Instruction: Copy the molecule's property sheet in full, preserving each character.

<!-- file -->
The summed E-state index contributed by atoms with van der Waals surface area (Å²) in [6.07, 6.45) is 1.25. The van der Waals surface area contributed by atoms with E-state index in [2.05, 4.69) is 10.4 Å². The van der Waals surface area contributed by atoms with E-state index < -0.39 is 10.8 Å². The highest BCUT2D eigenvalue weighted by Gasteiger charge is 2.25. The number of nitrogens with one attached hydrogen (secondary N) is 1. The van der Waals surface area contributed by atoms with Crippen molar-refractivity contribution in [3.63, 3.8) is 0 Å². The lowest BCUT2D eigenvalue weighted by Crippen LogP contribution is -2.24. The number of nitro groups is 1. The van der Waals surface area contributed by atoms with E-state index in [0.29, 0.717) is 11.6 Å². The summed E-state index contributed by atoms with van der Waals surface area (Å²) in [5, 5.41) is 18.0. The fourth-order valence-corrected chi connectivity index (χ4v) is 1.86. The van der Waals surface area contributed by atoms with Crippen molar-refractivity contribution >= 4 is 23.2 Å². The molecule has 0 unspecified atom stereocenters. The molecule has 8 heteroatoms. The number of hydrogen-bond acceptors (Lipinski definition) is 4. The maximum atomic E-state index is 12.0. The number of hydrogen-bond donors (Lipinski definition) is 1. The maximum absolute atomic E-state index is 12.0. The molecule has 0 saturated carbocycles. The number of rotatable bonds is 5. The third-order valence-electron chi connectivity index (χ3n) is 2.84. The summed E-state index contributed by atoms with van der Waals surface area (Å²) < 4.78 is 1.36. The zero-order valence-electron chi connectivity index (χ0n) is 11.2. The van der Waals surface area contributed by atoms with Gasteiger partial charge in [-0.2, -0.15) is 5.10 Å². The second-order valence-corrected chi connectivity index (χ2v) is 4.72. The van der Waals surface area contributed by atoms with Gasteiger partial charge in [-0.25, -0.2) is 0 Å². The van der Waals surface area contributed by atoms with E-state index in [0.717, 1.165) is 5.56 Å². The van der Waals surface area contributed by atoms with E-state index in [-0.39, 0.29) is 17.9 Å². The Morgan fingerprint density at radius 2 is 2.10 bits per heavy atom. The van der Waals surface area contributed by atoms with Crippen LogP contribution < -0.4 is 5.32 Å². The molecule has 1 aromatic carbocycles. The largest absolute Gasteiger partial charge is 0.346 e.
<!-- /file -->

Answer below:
The summed E-state index contributed by atoms with van der Waals surface area (Å²) in [6.07, 6.45) is 1.25. The van der Waals surface area contributed by atoms with E-state index in [2.05, 4.69) is 10.4 Å². The van der Waals surface area contributed by atoms with E-state index < -0.39 is 10.8 Å². The highest BCUT2D eigenvalue weighted by Gasteiger charge is 2.25. The number of nitrogens with one attached hydrogen (secondary N) is 1. The van der Waals surface area contributed by atoms with Crippen molar-refractivity contribution in [3.63, 3.8) is 0 Å². The lowest BCUT2D eigenvalue weighted by Crippen LogP contribution is -2.24. The number of nitro groups is 1. The van der Waals surface area contributed by atoms with E-state index in [0.29, 0.717) is 11.6 Å². The summed E-state index contributed by atoms with van der Waals surface area (Å²) in [5, 5.41) is 18.0. The fourth-order valence-corrected chi connectivity index (χ4v) is 1.86. The van der Waals surface area contributed by atoms with Crippen molar-refractivity contribution >= 4 is 23.2 Å². The molecule has 0 unspecified atom stereocenters. The molecule has 8 heteroatoms. The number of hydrogen-bond acceptors (Lipinski definition) is 4. The maximum atomic E-state index is 12.0. The number of hydrogen-bond donors (Lipinski definition) is 1. The maximum absolute atomic E-state index is 12.0. The molecule has 0 saturated carbocycles. The number of rotatable bonds is 5. The third-order valence-electron chi connectivity index (χ3n) is 2.84. The summed E-state index contributed by atoms with van der Waals surface area (Å²) < 4.78 is 1.36. The zero-order valence-electron chi connectivity index (χ0n) is 11.2. The van der Waals surface area contributed by atoms with Gasteiger partial charge in [-0.2, -0.15) is 5.10 Å². The second-order valence-corrected chi connectivity index (χ2v) is 4.72. The van der Waals surface area contributed by atoms with Gasteiger partial charge in [-0.25, -0.2) is 0 Å². The van der Waals surface area contributed by atoms with E-state index in [0.717, 1.165) is 5.56 Å². The van der Waals surface area contributed by atoms with E-state index in [-0.39, 0.29) is 17.9 Å². The Morgan fingerprint density at radius 2 is 2.10 bits per heavy atom. The van der Waals surface area contributed by atoms with Crippen LogP contribution < -0.4 is 5.32 Å². The molecule has 1 aromatic carbocycles. The largest absolute Gasteiger partial charge is 0.346 e.